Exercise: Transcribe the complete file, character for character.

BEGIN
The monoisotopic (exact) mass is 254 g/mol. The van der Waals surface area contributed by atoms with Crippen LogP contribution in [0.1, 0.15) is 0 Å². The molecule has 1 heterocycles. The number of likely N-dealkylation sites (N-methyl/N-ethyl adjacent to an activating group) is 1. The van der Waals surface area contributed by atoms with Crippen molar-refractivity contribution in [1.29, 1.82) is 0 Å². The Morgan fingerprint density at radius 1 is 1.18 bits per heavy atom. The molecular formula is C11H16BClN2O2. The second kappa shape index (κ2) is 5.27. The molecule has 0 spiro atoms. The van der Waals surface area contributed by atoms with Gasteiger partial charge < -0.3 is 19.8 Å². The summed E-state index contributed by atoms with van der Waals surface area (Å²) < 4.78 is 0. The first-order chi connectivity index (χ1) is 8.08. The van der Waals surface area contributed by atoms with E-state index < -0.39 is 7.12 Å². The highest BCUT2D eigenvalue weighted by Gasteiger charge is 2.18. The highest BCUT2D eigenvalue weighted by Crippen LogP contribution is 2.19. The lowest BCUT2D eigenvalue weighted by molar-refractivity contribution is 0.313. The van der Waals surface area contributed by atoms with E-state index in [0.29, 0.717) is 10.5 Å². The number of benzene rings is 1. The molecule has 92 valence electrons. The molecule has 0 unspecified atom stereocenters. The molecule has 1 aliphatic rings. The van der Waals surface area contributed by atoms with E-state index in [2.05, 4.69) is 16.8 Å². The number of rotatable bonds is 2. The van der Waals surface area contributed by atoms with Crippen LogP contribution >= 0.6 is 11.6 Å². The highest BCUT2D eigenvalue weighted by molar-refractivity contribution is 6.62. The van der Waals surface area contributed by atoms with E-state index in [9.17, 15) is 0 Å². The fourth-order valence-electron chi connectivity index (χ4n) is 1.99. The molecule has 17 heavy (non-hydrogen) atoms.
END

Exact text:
The monoisotopic (exact) mass is 254 g/mol. The van der Waals surface area contributed by atoms with Crippen LogP contribution in [0.1, 0.15) is 0 Å². The molecule has 1 heterocycles. The number of likely N-dealkylation sites (N-methyl/N-ethyl adjacent to an activating group) is 1. The van der Waals surface area contributed by atoms with Crippen molar-refractivity contribution in [1.29, 1.82) is 0 Å². The Morgan fingerprint density at radius 1 is 1.18 bits per heavy atom. The molecular formula is C11H16BClN2O2. The second kappa shape index (κ2) is 5.27. The molecule has 0 spiro atoms. The van der Waals surface area contributed by atoms with Gasteiger partial charge < -0.3 is 19.8 Å². The summed E-state index contributed by atoms with van der Waals surface area (Å²) < 4.78 is 0. The first-order chi connectivity index (χ1) is 8.08. The van der Waals surface area contributed by atoms with E-state index < -0.39 is 7.12 Å². The highest BCUT2D eigenvalue weighted by Gasteiger charge is 2.18. The highest BCUT2D eigenvalue weighted by Crippen LogP contribution is 2.19. The lowest BCUT2D eigenvalue weighted by molar-refractivity contribution is 0.313. The van der Waals surface area contributed by atoms with E-state index in [0.29, 0.717) is 10.5 Å². The number of benzene rings is 1. The molecule has 92 valence electrons. The molecule has 0 unspecified atom stereocenters. The molecule has 1 aliphatic rings. The van der Waals surface area contributed by atoms with E-state index in [2.05, 4.69) is 16.8 Å². The number of rotatable bonds is 2. The van der Waals surface area contributed by atoms with Crippen LogP contribution >= 0.6 is 11.6 Å². The highest BCUT2D eigenvalue weighted by molar-refractivity contribution is 6.62. The van der Waals surface area contributed by atoms with E-state index in [9.17, 15) is 0 Å². The fourth-order valence-electron chi connectivity index (χ4n) is 1.99. The molecule has 17 heavy (non-hydrogen) atoms.